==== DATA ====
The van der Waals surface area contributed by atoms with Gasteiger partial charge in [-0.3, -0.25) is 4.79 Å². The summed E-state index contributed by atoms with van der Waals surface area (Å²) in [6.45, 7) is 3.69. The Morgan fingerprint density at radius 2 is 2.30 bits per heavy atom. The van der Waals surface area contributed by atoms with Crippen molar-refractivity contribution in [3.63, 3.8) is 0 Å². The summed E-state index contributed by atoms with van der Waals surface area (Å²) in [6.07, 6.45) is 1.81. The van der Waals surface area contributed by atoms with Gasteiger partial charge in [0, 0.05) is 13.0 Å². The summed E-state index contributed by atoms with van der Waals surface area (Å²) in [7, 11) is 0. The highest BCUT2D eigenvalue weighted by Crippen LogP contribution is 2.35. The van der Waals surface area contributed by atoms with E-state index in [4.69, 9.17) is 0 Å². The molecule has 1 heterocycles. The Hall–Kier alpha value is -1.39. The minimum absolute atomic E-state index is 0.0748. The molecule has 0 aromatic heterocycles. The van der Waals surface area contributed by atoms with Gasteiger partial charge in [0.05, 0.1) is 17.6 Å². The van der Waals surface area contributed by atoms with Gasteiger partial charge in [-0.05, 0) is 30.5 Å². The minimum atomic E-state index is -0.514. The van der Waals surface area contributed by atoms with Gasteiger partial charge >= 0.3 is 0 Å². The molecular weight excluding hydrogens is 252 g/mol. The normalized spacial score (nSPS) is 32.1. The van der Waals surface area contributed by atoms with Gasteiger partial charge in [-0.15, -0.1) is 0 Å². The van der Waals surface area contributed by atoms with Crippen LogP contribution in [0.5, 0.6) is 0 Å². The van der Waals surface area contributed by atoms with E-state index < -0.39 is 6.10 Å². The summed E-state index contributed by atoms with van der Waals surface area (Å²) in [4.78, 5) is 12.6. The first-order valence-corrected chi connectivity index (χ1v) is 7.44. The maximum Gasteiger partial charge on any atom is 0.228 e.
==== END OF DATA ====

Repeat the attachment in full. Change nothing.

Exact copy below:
The van der Waals surface area contributed by atoms with Gasteiger partial charge in [-0.3, -0.25) is 4.79 Å². The summed E-state index contributed by atoms with van der Waals surface area (Å²) in [6.45, 7) is 3.69. The Morgan fingerprint density at radius 2 is 2.30 bits per heavy atom. The van der Waals surface area contributed by atoms with Crippen molar-refractivity contribution in [3.63, 3.8) is 0 Å². The summed E-state index contributed by atoms with van der Waals surface area (Å²) in [6.07, 6.45) is 1.81. The van der Waals surface area contributed by atoms with Gasteiger partial charge in [0, 0.05) is 13.0 Å². The summed E-state index contributed by atoms with van der Waals surface area (Å²) in [7, 11) is 0. The highest BCUT2D eigenvalue weighted by Crippen LogP contribution is 2.35. The van der Waals surface area contributed by atoms with E-state index in [4.69, 9.17) is 0 Å². The molecule has 1 heterocycles. The Hall–Kier alpha value is -1.39. The minimum absolute atomic E-state index is 0.0748. The molecule has 0 aromatic heterocycles. The van der Waals surface area contributed by atoms with Gasteiger partial charge in [0.05, 0.1) is 17.6 Å². The van der Waals surface area contributed by atoms with Gasteiger partial charge in [-0.05, 0) is 30.5 Å². The minimum atomic E-state index is -0.514. The van der Waals surface area contributed by atoms with Gasteiger partial charge >= 0.3 is 0 Å². The molecular weight excluding hydrogens is 252 g/mol. The normalized spacial score (nSPS) is 32.1. The van der Waals surface area contributed by atoms with Gasteiger partial charge in [-0.15, -0.1) is 0 Å². The van der Waals surface area contributed by atoms with Crippen LogP contribution in [0.5, 0.6) is 0 Å². The van der Waals surface area contributed by atoms with E-state index < -0.39 is 6.10 Å². The summed E-state index contributed by atoms with van der Waals surface area (Å²) in [4.78, 5) is 12.6. The first-order valence-corrected chi connectivity index (χ1v) is 7.44. The maximum Gasteiger partial charge on any atom is 0.228 e.